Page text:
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Tim Hortons franchisees knew price increases on some menu items were coming, but the slight bump on breakfast menus the company confirmed Friday falls short of the 10 per cent across-the-menu hike those grappling with Ontario’s minimum wage hike feel they need, according to a franchisee association source.“Some restaurants in select markets have slightly increased prices for some breakfast menu items,” parent company Restaurant Brands International (TSX:QSR) said on Friday.“Regular adjustments to menu prices are a normal part of the restaurant business,” the Oakville, Ont.-based company said in a brief statement, making no connection between the move and the minimum wage controversy that’s landed the chain in hot water.A source from the Great White North Franchisee Association, a group not sanctioned by the company that aims to voice the concerns of the roughly half of Canadian franchisees it represents, confirmed RBI announced the price adjustment to franchisees weeks prior.The adjustments vary by area, the source said, but were added to a handful of items — mostly breakfast combos — and prices went up about 20 cents in many regions.The timing of RBI’s internal announcement indicates it has not bowed to mounting pressure from some franchisees, an industry group and the public to resolve how some store owners handled a 21 per cent jump in Ontario’s minimum wage, which kicked in Jan. 1.Some Tim Hortons franchisees in the province eliminated paid breaks, fully-covered health and dental plans, and other perks for their workers. The changes came to light after a letter from the owners of two Cobourg, Ont., franchisees circulated on social media.Those franchisees and the GWNFA partly blame RBI, which controls pricing, for refusing to help franchisees stomach the $2.40 jump in minimum hourly wages by boosting what they can charge for food and beverages, among other requests.The GWNFA source says franchisees want menu prices to go up by about 10 per cent across the board in Canada.The association estimates the minimum wage hike and other changes to the province’s labour laws will cost the average franchisee $243,889 a year. The calculation assumes an extra $3.35 hourly per employee, which also includes costs such as increased vacation pay.RBI denounced the actions taken by some franchisees and has said it’s committed to helping restaurant owners work through the changes. The company has declined to answer questions on how it intends to do that. Tim Hortons media relations declined to comment further Friday evening.Tim Hortons maintains individual franchisees are responsible for setting employee wages and benefits, while complying with applicable laws.Angry consumers have targeted both the parent company and the franchisees, taking to social media and encouraging others to #BoycottTimHortons in an effort to put pressure on either group to reverse the changes. Protesters also gathered outside Tim Hortons locations across Ontario this week.The Ontario Federation of Labour, an umbrella group for workers and their unions in Ontario, called on RBI’s chief executive Daniel Schwartz to take immediate steps to ensure his franchisees comply with and respect the spirit of the province’s labour laws.The dispute over employee wages and price hikes is the latest round of finger-pointing in an ongoing blame game between some franchisees and their corporate parent. They have publicly sparred over alleged mismanagement and filed several lawsuits against each other in recent months.Tim Hortons appears to have last adjusted prices Aug. 2, 2017 when it boosted what it charges for hot beverages and breakfast items.The last known prior price increase was in 2014.Follow @AleksSagan on Twitter.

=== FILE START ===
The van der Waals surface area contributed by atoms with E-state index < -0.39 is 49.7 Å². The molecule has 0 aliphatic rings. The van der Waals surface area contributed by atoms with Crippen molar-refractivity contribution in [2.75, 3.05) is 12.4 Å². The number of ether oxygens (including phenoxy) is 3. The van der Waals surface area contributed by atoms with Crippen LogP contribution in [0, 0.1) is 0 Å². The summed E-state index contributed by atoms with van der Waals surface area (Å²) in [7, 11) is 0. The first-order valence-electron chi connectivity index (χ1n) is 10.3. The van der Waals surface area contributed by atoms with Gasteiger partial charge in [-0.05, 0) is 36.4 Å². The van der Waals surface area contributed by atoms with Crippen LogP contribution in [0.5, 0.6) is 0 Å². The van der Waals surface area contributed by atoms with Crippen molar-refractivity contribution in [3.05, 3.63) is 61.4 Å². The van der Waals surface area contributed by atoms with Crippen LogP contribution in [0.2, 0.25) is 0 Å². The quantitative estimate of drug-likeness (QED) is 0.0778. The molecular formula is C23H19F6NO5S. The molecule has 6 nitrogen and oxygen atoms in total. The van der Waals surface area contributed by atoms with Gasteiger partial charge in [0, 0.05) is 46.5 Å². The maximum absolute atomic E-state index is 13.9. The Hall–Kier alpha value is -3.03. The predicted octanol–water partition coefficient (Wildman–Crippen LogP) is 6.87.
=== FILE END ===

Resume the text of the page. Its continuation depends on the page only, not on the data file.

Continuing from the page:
OTTAWA, ONT – The Financial Post is reporting that the LNG Canada project on the West Coast is warning that Ottawa’s steel safeguards will have a direct impact on the viability of their venture — one that may cause delays, investor uncertainty and a scaling back of production targets.LNG Canada Development Inc. (the joint venture behind the largest private sector investment project in Canadian history) argues that extending the current, temporary safeguards on steel would also have serious negative repercussions on Canada’s “attempts to develop a reputation as a leader in global energy markets.” is reported by The Financial Post“The various procurement decisions and actual Project construction are expected to take place over the next five years, almost all of which would be while the provisional or, if imposed, definitive safeguard measures are in place,” according to documents seen by the Financial Post. Morneau’s safeguard announcement has prompted concerns about potential supply shortages in various downstream industries. The LNG filing suggests the restrictions could harm primary steelmakers too.“Canadian steel manufacturers that currently serve the energy industry have an entirely new sector in which to specialize and grow,” according to the document. “If Canada makes decisions that result in the inability of major projects to deliver on investment promises, including cost certainty, future investment will look elsewhere. This risk will impact all interested parties, including domestic producers, which are currently well positioned to take advantage of a growing demand for steel as a result of future investment in Canada’s oil and gas industry.”“We continue to listen to the concerns of some in the sector and are assessing ways to minimize the impact of safeguards in certain specific import situations while maintaining the broad objectives of the provisional safeguards,” a spokesperson from the Ministry of Finance said Wednesday.For more on this story from The Financial Post CLICK HERE “Subsequent phases of the Project (including the construction of two additional trains, doubling Plant capacity) require continued investor certainty, which is at risk due to safeguarding measures that have a significant impact in isolation, and compounded by other recent trade-restrictive measures taken by Canada.”Finance Minister Bill Morneau introduced immediate provisional safeguards on seven different steel products in October. As an attempt to block a potential flood of imports from being diverted into Canada because of U.S. steel and aluminum tariffs.The combination of tariffs and quotas are to remain in place for 200 days pending an independent investigation by the CITT — the quasi-judicial body charged with making a recommendation on whether the evidence warrants the imposition of “final safeguards” lasting three years, reports The Financial PostLNG Canada it is committed to providing opportunities to Canadian firms yet says it has been unable to find an alternate solution to this problem using domestic suppliers.This project requires certain steel products, such as energy tubular steel, which falls under the safeguard restrictions (many of which cannot be produced in Canada, the filing states. Example, 40 metre “inner rib piles”) used to build the port infrastructure in Kitimat, which are not fabricated in Canada. Even if they were, the filing states, they could not be safely transported to the remote project site.“To the extent LNG Canada will need to use imported steel products, it will be because they are required due to a lack of capacity or expertise among domestic producers, and where it is not commercially feasible or physically possible to transport steel products across Canada to the Project site in Kitimat,” the filing states.